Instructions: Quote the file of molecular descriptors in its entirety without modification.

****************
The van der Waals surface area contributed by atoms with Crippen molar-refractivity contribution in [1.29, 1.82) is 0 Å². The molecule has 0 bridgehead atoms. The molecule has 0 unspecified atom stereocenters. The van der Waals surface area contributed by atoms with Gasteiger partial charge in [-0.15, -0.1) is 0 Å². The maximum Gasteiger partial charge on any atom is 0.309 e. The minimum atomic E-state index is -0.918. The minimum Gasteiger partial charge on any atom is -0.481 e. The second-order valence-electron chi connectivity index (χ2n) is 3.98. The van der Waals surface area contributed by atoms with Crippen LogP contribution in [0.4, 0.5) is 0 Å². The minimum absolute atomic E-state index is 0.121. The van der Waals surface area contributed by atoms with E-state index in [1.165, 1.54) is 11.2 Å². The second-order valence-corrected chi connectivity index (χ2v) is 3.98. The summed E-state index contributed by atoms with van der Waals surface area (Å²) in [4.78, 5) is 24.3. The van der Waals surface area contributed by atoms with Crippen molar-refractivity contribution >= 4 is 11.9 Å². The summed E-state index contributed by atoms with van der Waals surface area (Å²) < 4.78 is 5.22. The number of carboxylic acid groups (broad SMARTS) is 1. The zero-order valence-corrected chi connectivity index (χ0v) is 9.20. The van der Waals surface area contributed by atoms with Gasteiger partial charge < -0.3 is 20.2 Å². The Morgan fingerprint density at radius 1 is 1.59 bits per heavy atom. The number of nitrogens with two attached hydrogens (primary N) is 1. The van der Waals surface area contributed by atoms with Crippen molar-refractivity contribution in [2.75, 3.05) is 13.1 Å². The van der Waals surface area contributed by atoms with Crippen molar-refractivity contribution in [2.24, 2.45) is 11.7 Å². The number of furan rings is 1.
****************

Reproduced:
The van der Waals surface area contributed by atoms with Crippen molar-refractivity contribution in [1.29, 1.82) is 0 Å². The molecule has 0 bridgehead atoms. The molecule has 0 unspecified atom stereocenters. The van der Waals surface area contributed by atoms with Gasteiger partial charge in [-0.15, -0.1) is 0 Å². The maximum Gasteiger partial charge on any atom is 0.309 e. The minimum atomic E-state index is -0.918. The minimum Gasteiger partial charge on any atom is -0.481 e. The second-order valence-electron chi connectivity index (χ2n) is 3.98. The van der Waals surface area contributed by atoms with Crippen LogP contribution in [0.4, 0.5) is 0 Å². The minimum absolute atomic E-state index is 0.121. The van der Waals surface area contributed by atoms with E-state index in [1.165, 1.54) is 11.2 Å². The second-order valence-corrected chi connectivity index (χ2v) is 3.98. The summed E-state index contributed by atoms with van der Waals surface area (Å²) in [4.78, 5) is 24.3. The van der Waals surface area contributed by atoms with Crippen molar-refractivity contribution >= 4 is 11.9 Å². The summed E-state index contributed by atoms with van der Waals surface area (Å²) < 4.78 is 5.22. The number of carboxylic acid groups (broad SMARTS) is 1. The zero-order valence-corrected chi connectivity index (χ0v) is 9.20. The van der Waals surface area contributed by atoms with Gasteiger partial charge < -0.3 is 20.2 Å². The Morgan fingerprint density at radius 1 is 1.59 bits per heavy atom. The number of nitrogens with two attached hydrogens (primary N) is 1. The van der Waals surface area contributed by atoms with Crippen molar-refractivity contribution in [2.75, 3.05) is 13.1 Å². The van der Waals surface area contributed by atoms with Crippen molar-refractivity contribution in [2.24, 2.45) is 11.7 Å². The number of furan rings is 1.